As European emission standards become stricter in the future, Mercedes-AMG may have to take extreme measures to ensure compliance. This goes beyond just electrifying its entire line-up, as it may involve cutting down on its most powerful and polluting model as well, with up to 75% of its model range said to face the axe.
A recent report from The Financial Times revealed the potential problems that Daimler – Mercedes-Benz’s holding company – could face with new emission regulations. According to the report, the automaker is aiming to reduce its current CO2 emissions of the new-vehicle fleet of 138 g/km to about 100 g/km.
Since 2015, a target of 130 g CO2/km of CO2 applies for the EU fleet-wide average emission of new passenger cars, which was reached in 2013, with the average emissions level of the new cars registered in 2018 in the EU being 120.4 g CO2/km. However, from 2021, when the WLTP (Worldwide Harmonized Light Vehicles Test Procedure) completely phases out the NEDC (New European Driving Cycle), the EU fleet-wide average emission target for new cars will be 95 g CO2/km.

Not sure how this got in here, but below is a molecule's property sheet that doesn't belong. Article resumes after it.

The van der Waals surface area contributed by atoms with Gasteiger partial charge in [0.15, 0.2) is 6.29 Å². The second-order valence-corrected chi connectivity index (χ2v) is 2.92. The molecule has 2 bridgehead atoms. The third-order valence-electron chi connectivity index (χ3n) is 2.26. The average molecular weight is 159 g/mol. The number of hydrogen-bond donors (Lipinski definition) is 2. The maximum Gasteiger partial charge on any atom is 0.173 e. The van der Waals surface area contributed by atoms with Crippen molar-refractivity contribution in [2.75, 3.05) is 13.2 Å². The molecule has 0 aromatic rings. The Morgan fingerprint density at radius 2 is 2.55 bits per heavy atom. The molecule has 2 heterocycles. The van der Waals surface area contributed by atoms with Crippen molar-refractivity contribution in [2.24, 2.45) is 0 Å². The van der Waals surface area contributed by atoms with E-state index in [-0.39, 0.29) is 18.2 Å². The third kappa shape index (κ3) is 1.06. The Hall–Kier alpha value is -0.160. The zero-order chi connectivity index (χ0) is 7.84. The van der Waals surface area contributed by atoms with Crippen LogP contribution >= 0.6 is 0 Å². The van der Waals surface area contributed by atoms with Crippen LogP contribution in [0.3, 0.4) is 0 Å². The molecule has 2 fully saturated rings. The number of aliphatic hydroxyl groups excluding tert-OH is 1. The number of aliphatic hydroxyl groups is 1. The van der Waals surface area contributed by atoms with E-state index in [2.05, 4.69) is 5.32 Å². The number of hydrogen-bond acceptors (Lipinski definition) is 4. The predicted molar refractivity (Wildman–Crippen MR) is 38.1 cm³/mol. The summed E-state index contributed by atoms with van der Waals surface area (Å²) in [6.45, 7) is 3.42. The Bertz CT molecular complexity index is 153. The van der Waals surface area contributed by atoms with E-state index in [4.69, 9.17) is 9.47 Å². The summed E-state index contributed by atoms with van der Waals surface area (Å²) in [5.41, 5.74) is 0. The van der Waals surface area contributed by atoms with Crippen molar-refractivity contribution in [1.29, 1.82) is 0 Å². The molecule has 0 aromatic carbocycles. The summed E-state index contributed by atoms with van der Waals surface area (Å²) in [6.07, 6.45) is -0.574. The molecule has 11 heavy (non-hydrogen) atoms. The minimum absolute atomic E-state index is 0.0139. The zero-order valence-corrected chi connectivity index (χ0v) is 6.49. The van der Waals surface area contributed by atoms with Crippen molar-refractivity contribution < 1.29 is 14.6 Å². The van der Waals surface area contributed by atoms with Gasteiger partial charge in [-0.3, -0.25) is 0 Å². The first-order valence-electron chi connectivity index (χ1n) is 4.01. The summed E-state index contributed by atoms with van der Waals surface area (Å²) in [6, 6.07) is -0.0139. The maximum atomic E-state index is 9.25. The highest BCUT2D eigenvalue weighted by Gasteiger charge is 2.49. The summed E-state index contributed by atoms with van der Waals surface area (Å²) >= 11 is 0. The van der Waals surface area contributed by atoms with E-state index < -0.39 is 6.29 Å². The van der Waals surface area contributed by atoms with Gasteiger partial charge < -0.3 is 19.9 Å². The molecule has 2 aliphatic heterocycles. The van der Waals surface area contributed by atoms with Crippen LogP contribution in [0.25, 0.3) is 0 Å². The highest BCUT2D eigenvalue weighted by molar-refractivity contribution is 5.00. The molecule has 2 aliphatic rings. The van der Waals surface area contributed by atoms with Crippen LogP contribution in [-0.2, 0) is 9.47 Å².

Getting to the goal is easier said than done, as aside from finding technical solutions, automakers have to meet customer demands that generally favour SUVs. A current look at the European market reveals that 35% of the new deliveries come from SUVs, which are generally more polluting, as opposed to just 20% in 2014. “What we can’t control is buyer behaviour, but we have the technologies within our portfolio to get within the target range,” said Ola Kallenius, head of Mercedes-Benz Cars.
According to the publication, Ford, Mazda, and other manufacturers are not exempt from obstacles when it comes to complying with the new regulations in Europe. While the Japanese carmaker’s SkyActiv-X engine will help it to comply, it is considering cutting some versions of the MX-5 to help further with compliance.